The somatic breakdown of worms after mating is slowed but ultimately not prevented by reduced insulin-like signaling: As in the wild type, daf-2(e1370) hermaphrodites shrank significantly (25%) after mating with N2 males and lived 45% shorter than unmated daf-2 worms (Fig. 2, A and B, and fig. S9A) (14). Germline proliferation (glp-1) mutants are long-lived in a daf-16– and daf-9/daf-12–dependent manner (5, 6). Like daf-2 worms, glp-1(e2141) hermaphrodites lived ~55% shorter lives after mating (Fig. 2B), but they did not shrink (Fig. 2A), suggesting that the germ line is required for shrinking but not for life-span decrease. Similarly, the steroid hormone receptor DAF-12 and the cytochrome P450 that synthesizes DAF-12’s ligand, DAF-9, which are both required for germline-mediated longevity (5, 6), are required for postmating shrinking, but less so (16%) for life-span shortening (Fig. 2, A and B). [Shrinking is not mediated by the sma-9 transforming growth factor–β (TGF-β) body-size pathway (fig. S9B).] Mating decreased Pdaf-9::daf-9::gfp expression in the spermatheca in a sperm-dependent manner (Fig. 2C and fig. S10). Thus, shrinking acts through sperm-induced reduction of DAF-9 levels and requires DAF-12 nuclear hormone signaling and a functional germ line.

Fig. 2 Postmating shrinking is mediated by the germline pathway.

(A) Mated daf-2(e1370) worms shrink up to 25% compared with unmated daf-2, whereas germline pathway mutants [glp-1(e2141), daf-12(rh61rh411), and daf-9(rh50)] do not shrink after mating. (B) Mated daf-2 (19.4 ± 2.2 days, n = 60) live 45% shorter than unmated daf-2 (37.0 ± 1.9 days, n = 47), P < 0.001. Mated glp-1 (11.6 ± 0.5 days, n = 60) live 55% shorter than unmated glp-1 (24.1 ± 1.3 days, n = 48), P < 0.001. Mated daf-12 (12.1 ± 1.0 days, n = 26) live 20% shorter than unmated daf-12 (16.0 ± 1.4 days, n = 20), P < 0.05; mated daf-9 (11.3 ± 0.4 days, n = 45) live 16% shorter than unmated daf-9 (13.4 ± 0.5 days, n = 36), P < 0.01. (C) Pdaf-9::daf-9::gfp expression in the spermatheca is decreased after mating with N2 males, but not with fer-6 males, and is not affected by FUdR. Error bars denote SD. a.u., arbitrary units. (D) 50 μM FUdR treatment dynamically prevents shrinking in mated N2s. (E) Mated daf-16 (10.83 ± 0.6 days, n = 53) live 15% shorter than unmated (12.62 ± 0.5 days, n = 40), P < 0.05. Adult treatment with FUdR eliminates the difference between mated and unmated daf-16(mu86) life span [unmated, 13.2 ± 0.6 days (n = 36); mated, 13.8 ± 0.5 days (n = 48), P = 0.385]. By contrast, FUdR does not prevent postmating life-span decrease in the wild type. Unmated, 21.0 ± 0.9 days (n = 41); mated, 15.3 ± 0.7 days (n = 43); P < 0.001. (F) Mated daf-16(mu86) worms shrink by 15%. *P < 0.05, **P < 0.01, ***P < 0.001 for all graphs. Error bars represent SEM unless noted. n.s., not significant.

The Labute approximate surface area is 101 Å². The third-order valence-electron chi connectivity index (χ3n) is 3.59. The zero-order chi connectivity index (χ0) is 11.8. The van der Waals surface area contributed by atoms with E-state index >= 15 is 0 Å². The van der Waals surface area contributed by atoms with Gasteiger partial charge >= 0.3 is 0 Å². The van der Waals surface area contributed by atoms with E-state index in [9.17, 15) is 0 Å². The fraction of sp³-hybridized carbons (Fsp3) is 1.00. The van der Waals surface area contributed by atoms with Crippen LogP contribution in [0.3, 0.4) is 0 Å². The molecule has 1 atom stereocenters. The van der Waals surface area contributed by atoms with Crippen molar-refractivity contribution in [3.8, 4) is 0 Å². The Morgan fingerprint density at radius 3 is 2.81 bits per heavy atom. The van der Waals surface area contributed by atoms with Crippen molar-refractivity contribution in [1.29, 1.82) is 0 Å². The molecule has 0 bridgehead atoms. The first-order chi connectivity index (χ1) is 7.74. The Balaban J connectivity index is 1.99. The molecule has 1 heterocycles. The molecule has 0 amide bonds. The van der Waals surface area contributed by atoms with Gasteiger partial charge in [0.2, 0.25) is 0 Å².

Using 4′,6-diamidino-2-phenylindole (DAPI) staining and GLD-1::GFP (GFP, green fluorescent protein) to identify the distal proliferative mitotic region (18), we found that mating reduced mitotic zone size and nuclei number (by 30 and 40%, respectively) (fig. S11, A to E). Adult treatment with the DNA replication inhibitor 5-fluorodeoxyruridine (FUdR), which has little effect on un- or self-mated life span or meiosis at low doses (50 μM) (10) (fig. S11, F and G), reduced the number of germ cell nuclei but had no effect on self-mated brood size (fig. S11, H to J), suggesting that self-mated worms do not require newly proliferating germline cells for progeny production. By contrast, there was a further reduction in the mitotic zone when treated with FUdR after mating (fig. S11D). Adult FUdR treatment prevented shrinking after mating, as in glp-1 mutants (Fig. 2D), but these worms still died prematurely (27%) (Fig. 2E). Shifting worms onto FUdR 4 days after mating prevented further shrinking (Fig. 2D), and movement off of FUdR plates delayed the onset but did not prevent shrinking (fig. S11K). Thus, shrinking is actively regulated throughout the postmating period and is tightly coupled with DNA synthesis in the germ line, implicating the sperm-stimulated proliferation of germline stem cells in generating the signal that induces shrinking.

Longevity of daf-2 and glp-1 worms requires DAF-16/FOXO (5, 6, 19). Mating daf-16(mu86) mutants with N2 males caused shrinking (Fig. 2F) but had a smaller effect on life span (15%) (Fig. 2E) than that observed for WT or daf-2 worms (45%). FUdR treatment or loss of daf-12 eliminated daf-16’s life-span decrease altogether (Fig. 2E and fig. S12), suggesting that germline-mediated shrinking itself causes significant daf-16–independent life-span shortening.

In both daf-2 and glp-1 mutants, DAF-16 localizes to the nucleus, where it activates the expression of longevity-promoting genes (5, 6, 19, 20). Mating counteracts this effect, inducing a notable DAF-16::GFP translocation out of the nucleus of both glp-1 and daf-2 hermaphrodites (Fig. 3A and fig. S13, A to C), explaining their delayed but significant life-span decreases. Intestinal expression of Pins-7::gfp, a reporter for the INS-7 insulin-like peptide DAF-2 agonist that regulates FOXO-to-FOXO signaling (21), increased significantly after mating (Fig. 3B and fig. S13, D and E), likely promoting cytoplasmic localization of DAF-16.

Fig. 3 Postmating life-span decrease is mediated by DAF-16, and shrinking correlates with osmotic stress sensitivity.

(A) DAF-16::GFP in glp-1 translocates from the nucleus to the cytoplasm after mating. GFP channel images of glp-1 unmated (left) and mated worms (middle); red arrows point to dark nuclei. Scale bar, 100 μm. (Right) Quantification of GFP localization. (B) Pins-7::gfp expression [maximum ± SD (error bars)] increases significantly in the intestine postmating. a.u., arbitrary units. (C) Survival curves under osmotic stress (400 mM NaCl): Day 1 mated N2 and daf-16(mu86) died faster than the unmated controls put under osmotic stress starting on day 4. Unmated N2: 40.3 ± 6.0 hours, n = 31; mated N2: 18.5 ± 1.8 hours, n = 35, P < 0.001. Unmated daf-16: 19.2 ± 1.9 hours, n = 35; mated daf-16: 11.8 ± 1.1 hours, n = 35, P < 0.001. Mated daf-9(rh50) and daf-12(rh61rh411) survived as long as the unmated controls under osmotic stress. Unmated daf-9: 31.2 ± 4.3 hours, n = 30; mated daf-9: 25.7 ± 3.8 hours, n = 23, P = 0.3242. Unmated daf-12: 25.6 ± 2.5 hours, n = 38; mated daf-12: 26.2 ± 2.3 hours, n = 33, P = 0.9714. glp-1 and daf-2 mated worms survive longer than wild type on NaCl, but still die prematurely. glp-1 unmated (n = 35): 131.7 ± 10.4 hours; glp-1 mated (n = 29): 23.2 ± 3.8 hours; P < 0.0001. daf-2 unmated (n = 33): 250.5 ± 30.0; daf-2 mated (n = 34): 17.7 ± 1.8 hours; P < 0.0001. *P < 0.05, **P < 0.01, ***P < 0.001 for all graphs.